Patients in hospitals are quite vulnerable. They're often tethered to machines that simulate life for them. They may be alone and trying to make sense of the events that led to their hospitalization.
This month, the Massachusetts attorney general announced fines and settlements with seven different nursing home facilities in the state. This is the final resolution to the allegations of "systemic failures" that injured multiple residents and cost at least five others their lives.
Hospital patients are vulnerable to negligence because their debilitated states make them less able to discern whether there is a problem with their treatment. It's estimated that annually up to 440,000 hospital patients succumb to hospital-acquired infections (HAIs) and medical errors in the United States. These two categories combined comprise the number three cause of death in America.
In 2016, a woman suffering a severe asthma attack collapsed only feet away from a locked door leading to a Massachusetts emergency room. She later died of what would normally be an easily treatable condition.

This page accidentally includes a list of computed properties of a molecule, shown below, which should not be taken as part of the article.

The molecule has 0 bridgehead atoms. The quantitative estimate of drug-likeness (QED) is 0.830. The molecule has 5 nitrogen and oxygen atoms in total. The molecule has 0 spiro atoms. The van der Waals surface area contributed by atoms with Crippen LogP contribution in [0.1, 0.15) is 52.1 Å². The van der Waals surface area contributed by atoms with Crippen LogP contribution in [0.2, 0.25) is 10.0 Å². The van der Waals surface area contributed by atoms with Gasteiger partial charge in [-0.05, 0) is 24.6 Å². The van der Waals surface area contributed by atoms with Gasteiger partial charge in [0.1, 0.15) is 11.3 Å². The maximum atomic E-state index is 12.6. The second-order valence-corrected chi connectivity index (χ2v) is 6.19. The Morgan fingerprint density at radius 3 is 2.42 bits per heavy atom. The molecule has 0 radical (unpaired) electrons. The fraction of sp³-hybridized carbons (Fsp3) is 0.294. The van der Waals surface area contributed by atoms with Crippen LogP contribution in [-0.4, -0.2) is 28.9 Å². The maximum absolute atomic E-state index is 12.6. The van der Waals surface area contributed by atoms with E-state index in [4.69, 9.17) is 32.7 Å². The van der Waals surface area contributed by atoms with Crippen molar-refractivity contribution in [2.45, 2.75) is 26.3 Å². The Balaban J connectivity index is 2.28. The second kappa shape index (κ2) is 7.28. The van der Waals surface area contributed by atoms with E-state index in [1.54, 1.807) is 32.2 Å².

Earlier this year, a Boston woman's long life ended in a manner that completely contradicted her clearly stated intentions. The octogenarian was a victim of a medical kidnapping.
Whether it is for religious beliefs or another reason, some people do not want certain types of emergency medical treatment. Examples of unwanted treatments might include blood transfusions, surgery, experimental techniques and drug treatments, to name a few. Complicating the issues even more is that occasionally, an unauthorized emergency treatment may worsen the patient's condition.
Mistakes on the part of any hospital employee can pose significant injury risks to you or a hospitalized family member. Most of us expect these medical professionals to provide competent, if not extraordinary, medical care to each person in need. Most of the time, that is exactly what happens, but other times, errors or outright negligence puts you or your family in harm's way.
Imagine entering a hospital in Boston for a minor outpatient surgical procedure. After the surgery, you go home and resume your life only to wake up several days later with symptoms such as severe pain, fever and/or swelling. Alarmed, you contact your doctor to arrange an examination where you learn that you have acquired a serious hospital-borne infection.
There are many care facilities in Boston, Massachusetts, including high-quality ones providing world-class care to their fortunate patients. At other care facilities, however, the patients are not so fortunate, and things go so awry that they wind up pursuing legal cases that allege hospital negligence. Sometimes, when care facilities become a matter of concern, the Massachusetts Department of Public Health (MDPH) gets involved.
Going to the hospital these days can be a risky proposition -- just because you run the risk of picking up an infection while you're there.